February 28, 2010

DON'T KNOW WHAT MR. CAMPOS WAS TAUGHT IN SCHIOOL...:

What the Torture Prof Teaches: After authorizing torture for the Bush administration, John Yoo has returned to Berkeley Law School without any apparent professional repercussions. Paul Campos on what Yoo's students can learn from him. (Paul Campos, 2/28/10, Daily Beast)

Yoo’s continuing and apparently permanent position on the faculty of one of the nation’s leading law schools does have some significant educational value for his students. For one thing, I am reliably informed that, when he’s not busy arguing that the president has the legal authority to massacre villages and crush the testicles of children, Professor Yoo teaches a very fine class in civil procedure.

Beyond that, having Yoo as one of their professors teaches Berkeley’s law students several valuable lessons.

First, if you’re a person of high social status and have good enough political connections, nothing will happen to you even if you commit the most serious crimes. (This applies even more obviously to Yoo’s former White House employers, but the fact that it’s impossible in this country to levy even the mildest professional sanctions against a mere law professor illustrates the absurdity of imagining it might be possible to actually prosecute the likes of Dick Cheney and Donald Rumsfeld.) Second, the legal profession’s system of self-regulation is largely dedicated to protecting lawyers at almost any cost rather than protecting the public from the consequences of incompetent or immoral lawyering.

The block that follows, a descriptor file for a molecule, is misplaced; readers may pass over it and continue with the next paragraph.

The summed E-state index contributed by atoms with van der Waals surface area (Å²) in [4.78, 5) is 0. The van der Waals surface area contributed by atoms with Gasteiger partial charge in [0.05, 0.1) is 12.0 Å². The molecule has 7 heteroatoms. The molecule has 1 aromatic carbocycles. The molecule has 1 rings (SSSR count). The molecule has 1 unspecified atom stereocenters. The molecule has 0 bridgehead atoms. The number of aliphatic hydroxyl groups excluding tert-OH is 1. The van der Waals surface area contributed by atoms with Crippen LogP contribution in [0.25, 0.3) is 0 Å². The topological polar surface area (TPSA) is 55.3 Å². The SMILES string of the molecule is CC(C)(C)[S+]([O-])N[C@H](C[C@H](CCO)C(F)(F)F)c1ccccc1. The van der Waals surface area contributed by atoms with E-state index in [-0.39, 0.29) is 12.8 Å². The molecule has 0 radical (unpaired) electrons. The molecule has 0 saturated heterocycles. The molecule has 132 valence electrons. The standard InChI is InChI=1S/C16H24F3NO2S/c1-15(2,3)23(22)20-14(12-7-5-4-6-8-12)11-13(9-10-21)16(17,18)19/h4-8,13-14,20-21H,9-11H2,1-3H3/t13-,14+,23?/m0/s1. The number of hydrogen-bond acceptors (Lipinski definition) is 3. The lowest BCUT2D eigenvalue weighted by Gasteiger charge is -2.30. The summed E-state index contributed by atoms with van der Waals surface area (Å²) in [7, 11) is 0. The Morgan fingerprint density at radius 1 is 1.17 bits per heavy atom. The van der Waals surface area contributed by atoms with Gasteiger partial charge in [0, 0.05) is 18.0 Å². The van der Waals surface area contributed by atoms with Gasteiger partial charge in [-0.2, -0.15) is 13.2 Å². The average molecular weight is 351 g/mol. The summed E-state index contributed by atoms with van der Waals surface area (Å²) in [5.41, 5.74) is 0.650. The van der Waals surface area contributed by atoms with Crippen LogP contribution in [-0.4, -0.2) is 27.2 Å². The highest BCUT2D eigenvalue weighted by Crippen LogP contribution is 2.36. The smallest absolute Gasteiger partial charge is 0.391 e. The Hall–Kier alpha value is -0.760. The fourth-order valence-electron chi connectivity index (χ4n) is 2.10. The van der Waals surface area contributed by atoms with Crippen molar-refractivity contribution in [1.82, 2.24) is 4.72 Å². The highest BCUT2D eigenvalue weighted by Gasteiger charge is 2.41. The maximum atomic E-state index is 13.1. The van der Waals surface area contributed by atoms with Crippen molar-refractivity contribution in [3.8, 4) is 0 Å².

Third, legal argument is a sufficiently flexible tool that, under the right circumstances, it’s possible to argue successfully that torture isn’t torture , that laws which explicitly make no exceptions for exceptional circumstances actually do make exceptions for exceptional circumstances, that in time of war America is essentially a dictatorship, and that we are always at war. These are all very valuable lessons, which American law schools generally do their best to avoid conveying to the students. John Yoo’s brilliant career makes these lessons easier for his students–and are we not all, in this matter at least, his students?–to learn.


...but in my Con Law class we learned that if the war was ongoing the Court wouldn't be much bothered by a president having the military round up American citizens he thought suspicious and put them in concentration camps. Waterboarding a few foreigners seems pretty mild, especially by comparison.

Posted by Orrin Judd at February 28, 2010 2:25 PM
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